Today in things we didn’t think we had to say: please do not insert a vacuum cleaner inside your vagina for any reason.
Why must we explain this? Because there’s a tweet doing the rounds that claims women are indeed vacuuming their vaginas in an attempt to make their periods end early.
A woman who lists herself as a nurse in her Twitter bio tweeted:’Ladies… Please stop using your vacuum hose to end your period early. You’re gonna wind up sucking out a lot more than blood!
‘There were 2 cases of this so far this week and both women had to be admitted. Just… STOP!’
We reached out to the nurse to ask a general ‘sorry, what?’ (and to find out if these claims are true), but sadly she hasn’t responded.
While we wait to find out more, however, what we can do is warn everyone to never, ever put a vacuum cleaner in their vagina.
Because if someone’s tweeted it, it probably is the case that someone’s done it or has thought about doing it. Thus we must stop them before any terrible damage occurs.
Let us begin by saying that there is no way that vacuuming your vagina would work to speed up your period and bring it to an end.
Dr Alex Eskander, Consultant Gynaecologist at The Gynae Centre, tells Metro.co.uk: ‘It is not possible to stop your period once it has started.’ That includes trying to quickly rush out all the menstrual fluids.
There are ways that you may be able to speed up your period, but none of them are scientifically proven. The ones on our list, though, are all safe to do, while using a vacuum poses quite a few risks.
First off, you shouldn’t put anything in your vagina that isn’t designed to be there – especially if said thing is used to literally suck up dirt and dust.
‘Vacuum cleaners are used for cleaning the floor and other dirty items, and so harbour bacteria,’ says Dr Alex.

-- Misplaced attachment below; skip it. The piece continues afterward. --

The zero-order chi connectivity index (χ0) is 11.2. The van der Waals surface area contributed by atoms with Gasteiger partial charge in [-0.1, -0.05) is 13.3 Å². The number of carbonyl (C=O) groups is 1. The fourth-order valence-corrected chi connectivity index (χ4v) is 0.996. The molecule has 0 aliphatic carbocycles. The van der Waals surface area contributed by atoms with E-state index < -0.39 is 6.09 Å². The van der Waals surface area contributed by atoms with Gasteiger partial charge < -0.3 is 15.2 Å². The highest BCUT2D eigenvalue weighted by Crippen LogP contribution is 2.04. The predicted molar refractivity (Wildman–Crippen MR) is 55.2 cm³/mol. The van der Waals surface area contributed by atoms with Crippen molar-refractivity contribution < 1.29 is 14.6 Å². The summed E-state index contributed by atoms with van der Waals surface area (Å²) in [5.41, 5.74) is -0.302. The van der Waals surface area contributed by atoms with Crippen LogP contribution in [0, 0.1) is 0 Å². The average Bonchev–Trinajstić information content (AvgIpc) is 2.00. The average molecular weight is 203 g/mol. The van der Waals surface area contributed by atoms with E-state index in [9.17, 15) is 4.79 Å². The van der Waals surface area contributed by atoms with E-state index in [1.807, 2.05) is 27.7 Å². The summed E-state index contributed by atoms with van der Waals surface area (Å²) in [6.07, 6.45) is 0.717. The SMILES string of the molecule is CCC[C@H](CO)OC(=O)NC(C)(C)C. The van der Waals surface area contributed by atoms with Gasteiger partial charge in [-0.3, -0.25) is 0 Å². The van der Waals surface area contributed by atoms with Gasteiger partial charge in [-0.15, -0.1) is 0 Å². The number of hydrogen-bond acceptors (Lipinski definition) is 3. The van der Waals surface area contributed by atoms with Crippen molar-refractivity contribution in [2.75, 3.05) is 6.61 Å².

‘Vacuum cleaner hoses should not be inserted into the vagina. It’s very important to keep the vulva area clean as introducing external bacteria could lead to infections.’
So just popping the hose in there is a bad idea.
Turning the vacuum on is an even worse one.
The suction could cause physical trauma to the vagina, ranging from scratches and bruising on the vaginal walls to seriously damaging your cervix.
As gynaecologist Shazia Malik told Vice: ‘It would be completely unsafe. Not just unsafe, but downright dangerous.
‘You could end up with genital trauma. You could damage your cervix and end up in excruciating pain.’
You could also end up perforating or tearing your uterus, or ripping apart the wall between the anal passage and the vagina, allowing for a rush of bacteria to come in.
Plus, a heavy flow isn’t something you want to bring on, as anyone with intense periods will tell you.
Sudden blood loss and the extreme sensation of suction in your vagina could cause shock and a loss of consciousness.
You can imagine the pain and damage possible when applying high power suction to any part of your body. Think blood blisters, cutting off circulation, that kind of thing. Applying this to a sensitive area poses even higher risk.
In short: if you were thinking about putting a vacuum cleaner in your vagina, don’t.
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